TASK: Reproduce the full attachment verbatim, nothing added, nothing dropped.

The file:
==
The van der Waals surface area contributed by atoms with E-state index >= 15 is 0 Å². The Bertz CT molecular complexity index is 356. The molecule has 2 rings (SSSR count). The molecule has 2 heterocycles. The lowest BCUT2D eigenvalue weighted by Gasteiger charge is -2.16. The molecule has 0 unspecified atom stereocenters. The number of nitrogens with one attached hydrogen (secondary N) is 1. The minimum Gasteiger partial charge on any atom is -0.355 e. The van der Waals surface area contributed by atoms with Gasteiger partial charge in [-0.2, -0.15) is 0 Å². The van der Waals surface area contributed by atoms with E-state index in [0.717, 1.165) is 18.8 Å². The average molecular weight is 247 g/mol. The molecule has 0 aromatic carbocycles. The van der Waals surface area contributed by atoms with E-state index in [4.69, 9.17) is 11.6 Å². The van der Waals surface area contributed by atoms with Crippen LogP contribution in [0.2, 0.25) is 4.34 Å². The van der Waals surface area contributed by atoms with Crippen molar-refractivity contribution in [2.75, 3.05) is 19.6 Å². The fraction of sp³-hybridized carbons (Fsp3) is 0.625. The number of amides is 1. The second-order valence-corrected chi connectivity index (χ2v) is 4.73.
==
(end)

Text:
The van der Waals surface area contributed by atoms with E-state index >= 15 is 0 Å². The Bertz CT molecular complexity index is 356. The molecule has 2 rings (SSSR count). The molecule has 2 heterocycles. The lowest BCUT2D eigenvalue weighted by Gasteiger charge is -2.16. The molecule has 0 unspecified atom stereocenters. The number of nitrogens with one attached hydrogen (secondary N) is 1. The minimum Gasteiger partial charge on any atom is -0.355 e. The van der Waals surface area contributed by atoms with Gasteiger partial charge in [-0.2, -0.15) is 0 Å². The van der Waals surface area contributed by atoms with E-state index in [0.717, 1.165) is 18.8 Å². The average molecular weight is 247 g/mol. The molecule has 0 aromatic carbocycles. The van der Waals surface area contributed by atoms with E-state index in [4.69, 9.17) is 11.6 Å². The van der Waals surface area contributed by atoms with Crippen LogP contribution in [0.2, 0.25) is 4.34 Å². The van der Waals surface area contributed by atoms with Crippen molar-refractivity contribution in [2.75, 3.05) is 19.6 Å². The fraction of sp³-hybridized carbons (Fsp3) is 0.625. The number of amides is 1. The second-order valence-corrected chi connectivity index (χ2v) is 4.73.